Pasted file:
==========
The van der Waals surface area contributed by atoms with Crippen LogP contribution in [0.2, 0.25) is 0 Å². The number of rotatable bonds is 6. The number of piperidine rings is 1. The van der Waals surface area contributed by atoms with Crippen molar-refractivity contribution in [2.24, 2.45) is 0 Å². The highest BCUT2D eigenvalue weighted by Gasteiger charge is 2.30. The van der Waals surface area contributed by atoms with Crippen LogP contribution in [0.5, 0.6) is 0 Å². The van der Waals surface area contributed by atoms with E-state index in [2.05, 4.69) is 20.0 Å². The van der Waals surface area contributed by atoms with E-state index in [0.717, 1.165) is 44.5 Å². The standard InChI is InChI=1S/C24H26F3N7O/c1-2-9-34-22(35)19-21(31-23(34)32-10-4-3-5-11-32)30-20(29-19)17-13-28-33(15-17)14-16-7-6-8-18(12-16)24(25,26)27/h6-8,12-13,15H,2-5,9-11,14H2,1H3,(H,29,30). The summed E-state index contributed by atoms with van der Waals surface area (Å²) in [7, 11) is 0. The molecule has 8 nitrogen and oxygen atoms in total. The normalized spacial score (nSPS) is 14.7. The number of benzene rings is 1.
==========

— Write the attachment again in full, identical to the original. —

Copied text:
The van der Waals surface area contributed by atoms with Crippen LogP contribution in [0.2, 0.25) is 0 Å². The number of rotatable bonds is 6. The number of piperidine rings is 1. The van der Waals surface area contributed by atoms with Crippen molar-refractivity contribution in [2.24, 2.45) is 0 Å². The highest BCUT2D eigenvalue weighted by Gasteiger charge is 2.30. The van der Waals surface area contributed by atoms with Crippen LogP contribution in [0.5, 0.6) is 0 Å². The van der Waals surface area contributed by atoms with E-state index in [2.05, 4.69) is 20.0 Å². The van der Waals surface area contributed by atoms with E-state index in [0.717, 1.165) is 44.5 Å². The standard InChI is InChI=1S/C24H26F3N7O/c1-2-9-34-22(35)19-21(31-23(34)32-10-4-3-5-11-32)30-20(29-19)17-13-28-33(15-17)14-16-7-6-8-18(12-16)24(25,26)27/h6-8,12-13,15H,2-5,9-11,14H2,1H3,(H,29,30). The summed E-state index contributed by atoms with van der Waals surface area (Å²) in [7, 11) is 0. The molecule has 8 nitrogen and oxygen atoms in total. The normalized spacial score (nSPS) is 14.7. The number of benzene rings is 1.